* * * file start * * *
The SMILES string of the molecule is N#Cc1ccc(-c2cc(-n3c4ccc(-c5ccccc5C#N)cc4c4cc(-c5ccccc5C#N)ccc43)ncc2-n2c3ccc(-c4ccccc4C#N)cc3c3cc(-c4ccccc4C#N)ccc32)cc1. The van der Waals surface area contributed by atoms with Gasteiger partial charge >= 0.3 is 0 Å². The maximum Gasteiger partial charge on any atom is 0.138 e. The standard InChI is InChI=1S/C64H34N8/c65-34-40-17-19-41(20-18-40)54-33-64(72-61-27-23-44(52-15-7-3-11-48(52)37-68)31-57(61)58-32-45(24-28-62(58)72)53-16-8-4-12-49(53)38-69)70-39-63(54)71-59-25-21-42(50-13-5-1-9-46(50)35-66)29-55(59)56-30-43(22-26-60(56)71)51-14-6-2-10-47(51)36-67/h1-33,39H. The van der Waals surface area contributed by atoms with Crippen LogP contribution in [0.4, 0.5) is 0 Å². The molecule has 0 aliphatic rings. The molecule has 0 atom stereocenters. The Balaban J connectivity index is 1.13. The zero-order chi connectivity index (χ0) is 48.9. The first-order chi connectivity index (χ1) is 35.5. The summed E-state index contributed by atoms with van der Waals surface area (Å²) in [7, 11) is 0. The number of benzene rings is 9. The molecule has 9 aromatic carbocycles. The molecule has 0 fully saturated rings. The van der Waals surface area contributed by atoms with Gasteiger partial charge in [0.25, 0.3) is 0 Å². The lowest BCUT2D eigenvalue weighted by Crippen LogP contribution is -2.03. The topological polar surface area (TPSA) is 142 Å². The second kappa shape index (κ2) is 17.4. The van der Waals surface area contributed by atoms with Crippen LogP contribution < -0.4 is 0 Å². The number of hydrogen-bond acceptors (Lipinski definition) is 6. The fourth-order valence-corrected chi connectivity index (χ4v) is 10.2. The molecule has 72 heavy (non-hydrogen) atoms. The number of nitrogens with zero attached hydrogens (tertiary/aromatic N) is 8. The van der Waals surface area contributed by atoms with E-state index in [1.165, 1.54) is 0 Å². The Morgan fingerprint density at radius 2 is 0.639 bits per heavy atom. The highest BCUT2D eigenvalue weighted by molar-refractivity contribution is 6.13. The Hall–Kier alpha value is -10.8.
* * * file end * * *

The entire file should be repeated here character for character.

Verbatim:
The SMILES string of the molecule is N#Cc1ccc(-c2cc(-n3c4ccc(-c5ccccc5C#N)cc4c4cc(-c5ccccc5C#N)ccc43)ncc2-n2c3ccc(-c4ccccc4C#N)cc3c3cc(-c4ccccc4C#N)ccc32)cc1. The van der Waals surface area contributed by atoms with Gasteiger partial charge >= 0.3 is 0 Å². The maximum Gasteiger partial charge on any atom is 0.138 e. The standard InChI is InChI=1S/C64H34N8/c65-34-40-17-19-41(20-18-40)54-33-64(72-61-27-23-44(52-15-7-3-11-48(52)37-68)31-57(61)58-32-45(24-28-62(58)72)53-16-8-4-12-49(53)38-69)70-39-63(54)71-59-25-21-42(50-13-5-1-9-46(50)35-66)29-55(59)56-30-43(22-26-60(56)71)51-14-6-2-10-47(51)36-67/h1-33,39H. The van der Waals surface area contributed by atoms with Crippen LogP contribution in [0.4, 0.5) is 0 Å². The molecule has 0 aliphatic rings. The molecule has 0 atom stereocenters. The Balaban J connectivity index is 1.13. The zero-order chi connectivity index (χ0) is 48.9. The first-order chi connectivity index (χ1) is 35.5. The summed E-state index contributed by atoms with van der Waals surface area (Å²) in [7, 11) is 0. The number of benzene rings is 9. The molecule has 9 aromatic carbocycles. The molecule has 0 fully saturated rings. The van der Waals surface area contributed by atoms with Gasteiger partial charge in [0.25, 0.3) is 0 Å². The lowest BCUT2D eigenvalue weighted by Crippen LogP contribution is -2.03. The topological polar surface area (TPSA) is 142 Å². The second kappa shape index (κ2) is 17.4. The van der Waals surface area contributed by atoms with Crippen LogP contribution < -0.4 is 0 Å². The number of hydrogen-bond acceptors (Lipinski definition) is 6. The fourth-order valence-corrected chi connectivity index (χ4v) is 10.2. The molecule has 72 heavy (non-hydrogen) atoms. The number of nitrogens with zero attached hydrogens (tertiary/aromatic N) is 8. The van der Waals surface area contributed by atoms with E-state index in [1.165, 1.54) is 0 Å². The Morgan fingerprint density at radius 2 is 0.639 bits per heavy atom. The highest BCUT2D eigenvalue weighted by molar-refractivity contribution is 6.13. The Hall–Kier alpha value is -10.8.